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[SEPT. 4, 2003]  The Lincoln Sesquicentennial celebration is now history. Hundreds of community leaders and volunteers worked thousands of hours to produce an event that would last in the memories of those who are young enough until the next celebration in 50 years.

Those who tried to take in the 10-day combined art and balloon fest and the sesquicentennial are saying it will be remembered as great.

The 3 p.m. opening ceremony on Thursday, Aug. 21, at the Vietnam Wall on the Lincoln Christian College campus marked the hottest day of the year. Luckily a wind kicked up on the wide-open campus to spare the crowd the full intensity of a 105-degree heat index.

The wall provided opportunity to honor local military lost in the Vietnam War, with some families on hand to pay respects to for their loss.

Late that evening a cool front moved into the area, and though rains were frequently predicted during the days that followed, the weather remained enjoyable and did not interfere much with activities until the last day.

Did people come from out of town? Well there is no telling what percentage were visitors. But Shirley Bartelmay said that there was a guest book at the Vietnam Memorial Wall. Guards reported that not half the guests signed in, but of the 3,000 who did there were 26 from other states and from Canada.

There were many indoor and outdoor activities throughout the week. Some of the historical display and presentation highlights were the Monday lecture given by local historians at Lincoln College, the Underground Railroad display at Lincoln College and the coordinating display of quilts at the Logan County Courthouse. Quilts were a message board used by the Underground Railroad.

State Treasurer Judy Baar Topinka, U.S. Rep. Ray LaHood and state Sen. Larry Bomke were in attendance with four Abraham Lincolns at the Founders Day on Wednesday. Mayor Beth Davis read a commemoration letter from President George W. Bush, who regretted his absence from the event.

A re-enactment of Abraham Lincoln christening the first city named for him and by him was performed in the morning and evening. The ceremony was conducted on the site that was a cow pasture beside railroad tracks when Lincoln poured the juice of a watermelon, dedicating the soon-to-be-developed town. A placard marks the spot at the Lincoln Depot.

 

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Famed storyteller Brian Fox Ellis delivered an animated portfolio of Abraham Lincoln and helped youngsters understand Lincolnís role in breaking the grip that slavery held on the nation.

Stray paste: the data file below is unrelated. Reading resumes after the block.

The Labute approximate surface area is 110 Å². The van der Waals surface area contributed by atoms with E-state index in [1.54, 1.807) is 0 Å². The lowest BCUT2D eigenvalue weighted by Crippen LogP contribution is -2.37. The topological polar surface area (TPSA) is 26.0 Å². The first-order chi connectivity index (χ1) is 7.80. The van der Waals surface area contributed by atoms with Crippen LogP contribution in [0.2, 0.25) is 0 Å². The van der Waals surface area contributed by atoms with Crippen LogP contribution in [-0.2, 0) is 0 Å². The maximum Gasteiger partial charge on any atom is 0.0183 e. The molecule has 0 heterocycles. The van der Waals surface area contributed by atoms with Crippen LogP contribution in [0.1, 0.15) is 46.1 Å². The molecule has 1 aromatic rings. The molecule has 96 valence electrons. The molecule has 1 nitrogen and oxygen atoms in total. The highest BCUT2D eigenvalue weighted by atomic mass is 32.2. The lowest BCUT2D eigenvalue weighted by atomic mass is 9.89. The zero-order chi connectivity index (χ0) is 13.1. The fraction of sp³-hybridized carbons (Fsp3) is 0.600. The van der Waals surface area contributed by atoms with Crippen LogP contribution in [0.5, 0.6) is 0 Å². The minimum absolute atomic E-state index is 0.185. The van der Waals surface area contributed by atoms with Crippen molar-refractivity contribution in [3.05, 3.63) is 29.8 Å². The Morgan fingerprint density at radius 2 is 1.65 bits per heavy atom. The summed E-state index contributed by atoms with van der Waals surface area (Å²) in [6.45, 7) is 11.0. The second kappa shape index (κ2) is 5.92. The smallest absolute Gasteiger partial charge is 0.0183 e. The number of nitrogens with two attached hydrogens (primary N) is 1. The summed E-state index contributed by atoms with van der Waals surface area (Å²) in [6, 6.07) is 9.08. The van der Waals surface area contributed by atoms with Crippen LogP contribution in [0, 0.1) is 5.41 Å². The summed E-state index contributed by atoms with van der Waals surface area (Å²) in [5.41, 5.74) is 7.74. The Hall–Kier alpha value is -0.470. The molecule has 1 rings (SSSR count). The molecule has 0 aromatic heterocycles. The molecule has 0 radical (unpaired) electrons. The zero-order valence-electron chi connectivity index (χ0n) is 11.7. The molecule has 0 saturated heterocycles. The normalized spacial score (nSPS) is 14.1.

The aroma of food filled streets that were lined with vendors manning grills. There were all the usual festival-type foods, from corn dogs to funnel cakes, as well as the local specialties found at the ethnic festival in Scully Park.

Crowds filled the streets downtown to listen and dance to live bands from 5 p.m. to 1 a.m. on Friday and Saturday nights.

The dance floor and viewing area were packed at the Elks Club as hoop skirts swayed and gents bowed to the music of the 33rd Infantry Regimental Band.

On the final day Sunday, Aug. 31, rain canceled the battle re-enactment, the band Slingshot moved to the LCC Warehouse (their student union building), and the Christian band Petra postponed. The celebrationís closing performance by the Illinois Symphony moved to the Lincoln Christian College chapel.

The sesquicentennial was so good that both young folks and older folks were often heard speculating about standing in the same place in 50 years. "Letís see, Iíll be 73 in 50 years. I can see being here watching," one young gal said while music blasted on stage. "Iíll be (three digits) in 50 years," security coordinator Dan Fulscher said. "Iíll be here, but I wonít be doing this."

These are just a few of the activities that took place during the Lincoln Sesquicentennial celebration. There were hundreds of things to do, see, hear. Thousands of people made it happen. It can be said unequivocally that the city and name of Lincoln were truly glorified by those in attendance and by the long hours of dedication by city and county employees, leaders and by volunteers that organized the celebration.

  [Jan Youngquist]

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